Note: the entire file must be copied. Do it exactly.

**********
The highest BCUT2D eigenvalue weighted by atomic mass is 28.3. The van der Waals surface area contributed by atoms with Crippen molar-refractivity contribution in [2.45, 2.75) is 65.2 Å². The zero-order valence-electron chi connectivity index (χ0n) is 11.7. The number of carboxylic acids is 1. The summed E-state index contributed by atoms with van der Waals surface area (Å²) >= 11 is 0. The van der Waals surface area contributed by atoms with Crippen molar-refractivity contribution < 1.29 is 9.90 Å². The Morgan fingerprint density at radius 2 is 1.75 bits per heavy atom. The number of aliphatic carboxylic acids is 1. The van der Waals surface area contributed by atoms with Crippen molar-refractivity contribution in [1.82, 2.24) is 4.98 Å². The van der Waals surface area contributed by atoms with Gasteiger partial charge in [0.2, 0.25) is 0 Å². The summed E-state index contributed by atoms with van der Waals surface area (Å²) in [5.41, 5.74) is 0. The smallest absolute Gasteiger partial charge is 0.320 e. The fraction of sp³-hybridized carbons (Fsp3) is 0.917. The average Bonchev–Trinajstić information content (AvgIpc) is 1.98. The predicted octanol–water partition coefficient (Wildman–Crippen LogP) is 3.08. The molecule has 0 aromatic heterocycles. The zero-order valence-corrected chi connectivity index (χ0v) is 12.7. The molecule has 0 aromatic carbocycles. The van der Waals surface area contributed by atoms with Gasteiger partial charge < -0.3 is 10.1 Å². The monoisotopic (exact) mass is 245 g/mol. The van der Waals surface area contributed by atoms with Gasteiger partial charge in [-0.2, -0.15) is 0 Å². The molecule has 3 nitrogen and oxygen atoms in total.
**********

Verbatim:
The highest BCUT2D eigenvalue weighted by atomic mass is 28.3. The van der Waals surface area contributed by atoms with Crippen molar-refractivity contribution in [2.45, 2.75) is 65.2 Å². The zero-order valence-electron chi connectivity index (χ0n) is 11.7. The number of carboxylic acids is 1. The summed E-state index contributed by atoms with van der Waals surface area (Å²) >= 11 is 0. The van der Waals surface area contributed by atoms with Crippen molar-refractivity contribution < 1.29 is 9.90 Å². The Morgan fingerprint density at radius 2 is 1.75 bits per heavy atom. The number of aliphatic carboxylic acids is 1. The van der Waals surface area contributed by atoms with Crippen molar-refractivity contribution in [1.82, 2.24) is 4.98 Å². The van der Waals surface area contributed by atoms with Gasteiger partial charge in [0.2, 0.25) is 0 Å². The summed E-state index contributed by atoms with van der Waals surface area (Å²) in [5.41, 5.74) is 0. The smallest absolute Gasteiger partial charge is 0.320 e. The fraction of sp³-hybridized carbons (Fsp3) is 0.917. The average Bonchev–Trinajstić information content (AvgIpc) is 1.98. The predicted octanol–water partition coefficient (Wildman–Crippen LogP) is 3.08. The molecule has 0 aromatic heterocycles. The zero-order valence-corrected chi connectivity index (χ0v) is 12.7. The molecule has 0 aromatic carbocycles. The van der Waals surface area contributed by atoms with Gasteiger partial charge < -0.3 is 10.1 Å². The monoisotopic (exact) mass is 245 g/mol. The van der Waals surface area contributed by atoms with Gasteiger partial charge in [-0.2, -0.15) is 0 Å². The molecule has 3 nitrogen and oxygen atoms in total.